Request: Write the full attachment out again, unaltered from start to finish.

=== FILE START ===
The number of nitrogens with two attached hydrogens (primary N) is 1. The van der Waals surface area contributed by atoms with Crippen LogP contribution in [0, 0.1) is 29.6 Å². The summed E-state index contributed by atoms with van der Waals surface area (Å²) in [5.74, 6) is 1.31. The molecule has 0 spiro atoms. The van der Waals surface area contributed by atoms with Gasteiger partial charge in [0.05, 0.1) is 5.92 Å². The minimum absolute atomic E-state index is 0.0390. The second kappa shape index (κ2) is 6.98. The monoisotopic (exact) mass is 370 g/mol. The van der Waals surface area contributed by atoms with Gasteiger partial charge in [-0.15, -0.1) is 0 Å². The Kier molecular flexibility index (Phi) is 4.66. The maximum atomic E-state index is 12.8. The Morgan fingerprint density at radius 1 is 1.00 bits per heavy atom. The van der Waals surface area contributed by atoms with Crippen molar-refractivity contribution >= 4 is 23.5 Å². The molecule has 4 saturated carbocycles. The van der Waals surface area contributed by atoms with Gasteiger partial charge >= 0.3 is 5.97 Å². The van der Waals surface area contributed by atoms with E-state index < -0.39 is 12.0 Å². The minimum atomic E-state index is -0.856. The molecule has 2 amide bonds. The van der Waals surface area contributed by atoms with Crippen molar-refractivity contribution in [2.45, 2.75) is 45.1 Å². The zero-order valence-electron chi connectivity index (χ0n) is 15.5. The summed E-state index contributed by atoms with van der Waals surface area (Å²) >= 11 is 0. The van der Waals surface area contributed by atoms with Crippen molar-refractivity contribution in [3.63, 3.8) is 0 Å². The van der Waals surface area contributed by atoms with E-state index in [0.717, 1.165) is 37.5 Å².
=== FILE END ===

The number of nitrogens with two attached hydrogens (primary N) is 1. The van der Waals surface area contributed by atoms with Crippen LogP contribution in [0, 0.1) is 29.6 Å². The summed E-state index contributed by atoms with van der Waals surface area (Å²) in [5.74, 6) is 1.31. The molecule has 0 spiro atoms. The van der Waals surface area contributed by atoms with Gasteiger partial charge in [0.05, 0.1) is 5.92 Å². The minimum absolute atomic E-state index is 0.0390. The second kappa shape index (κ2) is 6.98. The monoisotopic (exact) mass is 370 g/mol. The van der Waals surface area contributed by atoms with Gasteiger partial charge in [-0.15, -0.1) is 0 Å². The Kier molecular flexibility index (Phi) is 4.66. The maximum atomic E-state index is 12.8. The Morgan fingerprint density at radius 1 is 1.00 bits per heavy atom. The van der Waals surface area contributed by atoms with Crippen molar-refractivity contribution >= 4 is 23.5 Å². The molecule has 4 saturated carbocycles. The van der Waals surface area contributed by atoms with Gasteiger partial charge >= 0.3 is 5.97 Å². The van der Waals surface area contributed by atoms with E-state index < -0.39 is 12.0 Å². The minimum atomic E-state index is -0.856. The molecule has 2 amide bonds. The van der Waals surface area contributed by atoms with Crippen molar-refractivity contribution in [2.45, 2.75) is 45.1 Å². The zero-order valence-electron chi connectivity index (χ0n) is 15.5. The summed E-state index contributed by atoms with van der Waals surface area (Å²) >= 11 is 0. The van der Waals surface area contributed by atoms with Crippen molar-refractivity contribution in [3.63, 3.8) is 0 Å². The van der Waals surface area contributed by atoms with E-state index in [0.717, 1.165) is 37.5 Å².